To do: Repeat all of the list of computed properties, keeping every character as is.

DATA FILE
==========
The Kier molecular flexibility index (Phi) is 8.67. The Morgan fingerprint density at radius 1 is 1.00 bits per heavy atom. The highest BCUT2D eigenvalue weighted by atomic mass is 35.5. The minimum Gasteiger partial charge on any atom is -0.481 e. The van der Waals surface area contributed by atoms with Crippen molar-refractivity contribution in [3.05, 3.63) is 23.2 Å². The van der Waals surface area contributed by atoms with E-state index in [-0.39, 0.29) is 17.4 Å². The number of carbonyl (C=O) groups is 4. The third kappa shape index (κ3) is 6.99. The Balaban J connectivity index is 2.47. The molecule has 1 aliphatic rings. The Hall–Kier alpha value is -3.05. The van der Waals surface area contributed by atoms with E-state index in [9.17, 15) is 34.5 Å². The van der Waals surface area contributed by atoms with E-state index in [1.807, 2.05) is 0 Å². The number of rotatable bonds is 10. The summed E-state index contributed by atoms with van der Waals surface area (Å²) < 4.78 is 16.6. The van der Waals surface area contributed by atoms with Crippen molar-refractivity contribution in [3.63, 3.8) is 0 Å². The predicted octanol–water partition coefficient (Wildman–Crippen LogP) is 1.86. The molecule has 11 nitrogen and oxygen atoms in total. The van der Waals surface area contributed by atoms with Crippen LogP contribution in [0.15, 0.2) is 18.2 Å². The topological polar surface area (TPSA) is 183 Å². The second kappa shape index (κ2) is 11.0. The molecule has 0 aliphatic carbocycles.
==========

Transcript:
The Kier molecular flexibility index (Phi) is 8.67. The Morgan fingerprint density at radius 1 is 1.00 bits per heavy atom. The highest BCUT2D eigenvalue weighted by atomic mass is 35.5. The minimum Gasteiger partial charge on any atom is -0.481 e. The van der Waals surface area contributed by atoms with Crippen molar-refractivity contribution in [3.05, 3.63) is 23.2 Å². The van der Waals surface area contributed by atoms with E-state index in [-0.39, 0.29) is 17.4 Å². The number of carbonyl (C=O) groups is 4. The third kappa shape index (κ3) is 6.99. The Balaban J connectivity index is 2.47. The molecule has 1 aliphatic rings. The Hall–Kier alpha value is -3.05. The van der Waals surface area contributed by atoms with E-state index in [9.17, 15) is 34.5 Å². The van der Waals surface area contributed by atoms with E-state index in [1.807, 2.05) is 0 Å². The number of rotatable bonds is 10. The summed E-state index contributed by atoms with van der Waals surface area (Å²) < 4.78 is 16.6. The van der Waals surface area contributed by atoms with Crippen molar-refractivity contribution in [3.63, 3.8) is 0 Å². The predicted octanol–water partition coefficient (Wildman–Crippen LogP) is 1.86. The molecule has 11 nitrogen and oxygen atoms in total. The van der Waals surface area contributed by atoms with Crippen LogP contribution in [0.15, 0.2) is 18.2 Å². The topological polar surface area (TPSA) is 183 Å². The second kappa shape index (κ2) is 11.0. The molecule has 0 aliphatic carbocycles.